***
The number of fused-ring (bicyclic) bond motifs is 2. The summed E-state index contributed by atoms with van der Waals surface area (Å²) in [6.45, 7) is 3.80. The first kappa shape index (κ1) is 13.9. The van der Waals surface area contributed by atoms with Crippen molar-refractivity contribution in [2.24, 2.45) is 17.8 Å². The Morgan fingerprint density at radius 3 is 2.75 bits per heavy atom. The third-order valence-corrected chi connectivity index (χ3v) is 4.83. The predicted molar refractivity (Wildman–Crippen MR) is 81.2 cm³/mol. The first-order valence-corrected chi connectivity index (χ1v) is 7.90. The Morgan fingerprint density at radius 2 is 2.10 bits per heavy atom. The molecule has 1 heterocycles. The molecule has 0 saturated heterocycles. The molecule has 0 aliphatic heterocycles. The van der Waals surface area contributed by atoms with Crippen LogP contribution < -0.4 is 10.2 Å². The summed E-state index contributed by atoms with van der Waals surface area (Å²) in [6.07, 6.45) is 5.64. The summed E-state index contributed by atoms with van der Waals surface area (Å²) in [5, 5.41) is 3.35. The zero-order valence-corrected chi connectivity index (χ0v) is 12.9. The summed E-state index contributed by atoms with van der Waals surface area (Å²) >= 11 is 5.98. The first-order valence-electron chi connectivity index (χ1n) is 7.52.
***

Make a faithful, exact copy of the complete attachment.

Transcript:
The number of fused-ring (bicyclic) bond motifs is 2. The summed E-state index contributed by atoms with van der Waals surface area (Å²) in [6.45, 7) is 3.80. The first kappa shape index (κ1) is 13.9. The van der Waals surface area contributed by atoms with Crippen molar-refractivity contribution in [2.24, 2.45) is 17.8 Å². The Morgan fingerprint density at radius 3 is 2.75 bits per heavy atom. The third-order valence-corrected chi connectivity index (χ3v) is 4.83. The predicted molar refractivity (Wildman–Crippen MR) is 81.2 cm³/mol. The first-order valence-corrected chi connectivity index (χ1v) is 7.90. The Morgan fingerprint density at radius 2 is 2.10 bits per heavy atom. The molecule has 1 heterocycles. The molecule has 0 saturated heterocycles. The molecule has 0 aliphatic heterocycles. The van der Waals surface area contributed by atoms with Crippen LogP contribution < -0.4 is 10.2 Å². The summed E-state index contributed by atoms with van der Waals surface area (Å²) in [6.07, 6.45) is 5.64. The summed E-state index contributed by atoms with van der Waals surface area (Å²) in [5, 5.41) is 3.35. The zero-order valence-corrected chi connectivity index (χ0v) is 12.9. The summed E-state index contributed by atoms with van der Waals surface area (Å²) >= 11 is 5.98. The first-order valence-electron chi connectivity index (χ1n) is 7.52.